The Costa’s Hummingbird is one of the most common hummingbirds in the valley of fire state park. The bird is small, only about 6 to 7 inches long and weighs less than an ounce. It has a curved bill, which it uses to reach into flowers for nectar and insects.

The hummingbird has a wide variety of colors on its body including green, blue and orange. The iridescent coloring along with the bright colors make it easy for other birds to spot this bird from far away!

Hummingbirds are known for their ability to hover in mid-air while feeding from flowers and plants. They can flap their wings up to 50 times per second! This allows them to fly forward at speeds up to 15 miles per hour!

Speckled Rattlesnake

The Speckled Rattlesnake is a small species of rattlesnake found in the Mojave Desert and Sonoran Desert regions of the southwestern United States and northern Mexico.

This snake is a terrestrial hunter that eats lizards, small mammals, birds, and eggs. It is considered to be an aggressive snake that will strike when cornered or threatened. The Speckled Rattlesnake can be found near rocky outcrops, under rocks, and in brushy areas within its range.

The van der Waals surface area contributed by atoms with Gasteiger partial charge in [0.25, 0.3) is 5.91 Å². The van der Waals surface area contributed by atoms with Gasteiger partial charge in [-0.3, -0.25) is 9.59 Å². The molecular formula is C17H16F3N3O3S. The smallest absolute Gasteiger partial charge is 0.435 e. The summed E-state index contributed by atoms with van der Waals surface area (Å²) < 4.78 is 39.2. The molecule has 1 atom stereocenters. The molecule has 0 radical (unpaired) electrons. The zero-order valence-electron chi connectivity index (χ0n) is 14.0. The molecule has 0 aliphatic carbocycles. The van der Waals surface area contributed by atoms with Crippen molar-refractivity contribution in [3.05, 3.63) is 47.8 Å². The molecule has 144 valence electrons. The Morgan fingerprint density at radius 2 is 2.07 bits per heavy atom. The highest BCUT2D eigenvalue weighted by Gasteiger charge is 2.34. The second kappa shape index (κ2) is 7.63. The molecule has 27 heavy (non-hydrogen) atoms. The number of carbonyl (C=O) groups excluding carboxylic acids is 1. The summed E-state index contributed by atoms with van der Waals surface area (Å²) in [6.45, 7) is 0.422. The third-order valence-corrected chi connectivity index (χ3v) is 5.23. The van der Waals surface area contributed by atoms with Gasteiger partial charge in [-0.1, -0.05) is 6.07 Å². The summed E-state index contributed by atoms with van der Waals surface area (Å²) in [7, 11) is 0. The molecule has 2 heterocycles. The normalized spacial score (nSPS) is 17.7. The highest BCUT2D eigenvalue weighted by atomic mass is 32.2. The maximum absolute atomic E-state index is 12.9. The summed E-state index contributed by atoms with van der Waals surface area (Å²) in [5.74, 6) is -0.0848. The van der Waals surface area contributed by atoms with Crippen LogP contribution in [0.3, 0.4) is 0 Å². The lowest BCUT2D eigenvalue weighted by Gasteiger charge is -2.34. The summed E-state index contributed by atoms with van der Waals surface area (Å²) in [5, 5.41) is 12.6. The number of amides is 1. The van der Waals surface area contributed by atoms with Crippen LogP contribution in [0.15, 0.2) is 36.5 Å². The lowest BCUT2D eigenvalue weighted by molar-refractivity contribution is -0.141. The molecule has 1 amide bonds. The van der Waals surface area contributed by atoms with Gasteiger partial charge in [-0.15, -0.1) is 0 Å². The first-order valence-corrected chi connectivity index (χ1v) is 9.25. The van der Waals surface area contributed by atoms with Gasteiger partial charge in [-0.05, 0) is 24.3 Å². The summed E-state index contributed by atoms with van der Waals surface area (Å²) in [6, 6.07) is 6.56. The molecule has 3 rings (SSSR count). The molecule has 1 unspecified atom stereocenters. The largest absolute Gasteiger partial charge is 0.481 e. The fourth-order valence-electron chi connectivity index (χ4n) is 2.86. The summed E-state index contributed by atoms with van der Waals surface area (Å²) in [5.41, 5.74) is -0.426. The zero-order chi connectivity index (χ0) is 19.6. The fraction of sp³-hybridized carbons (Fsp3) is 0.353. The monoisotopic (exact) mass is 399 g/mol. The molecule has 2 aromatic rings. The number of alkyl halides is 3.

Also Read: Discover The Valley Of Fire State Park: 10 Vistas We Explored!

Commonly Asked Questions About Its the Valley of Fire Wildlife

What kind of animals can I see in the park?

Valley of Fire State Park is home to a variety of wildlife, including bighorn sheep, coyotes, chuckwallas, lizards, snakes, and rodents. You may also see birds such as hawks, ravens, and quail.

What should I do if I see a coyote?

If you see a coyote in the park, do not approach it or attempt to feed it. Coyotes are wild animals and can be dangerous if they feel threatened. If you have an encounter with a coyote, make yourself as big as possible and make loud noises to scare it away.

What are chuckwallas?

Chuckwallas are large lizards that can grow up to two feet long. They are often seen sunning themselves on rocks or crawling around in the sand. Chuckwallas are harmless to humans and make interesting photo subjects!

How Can I See the Wildlife in Valley Of Fire?

Valley of Fire State Park is home to a variety of wildlife, including bighorn sheep, bobcats, coyotes, and desert tortoises. There are many ways to view the wildlife in the park.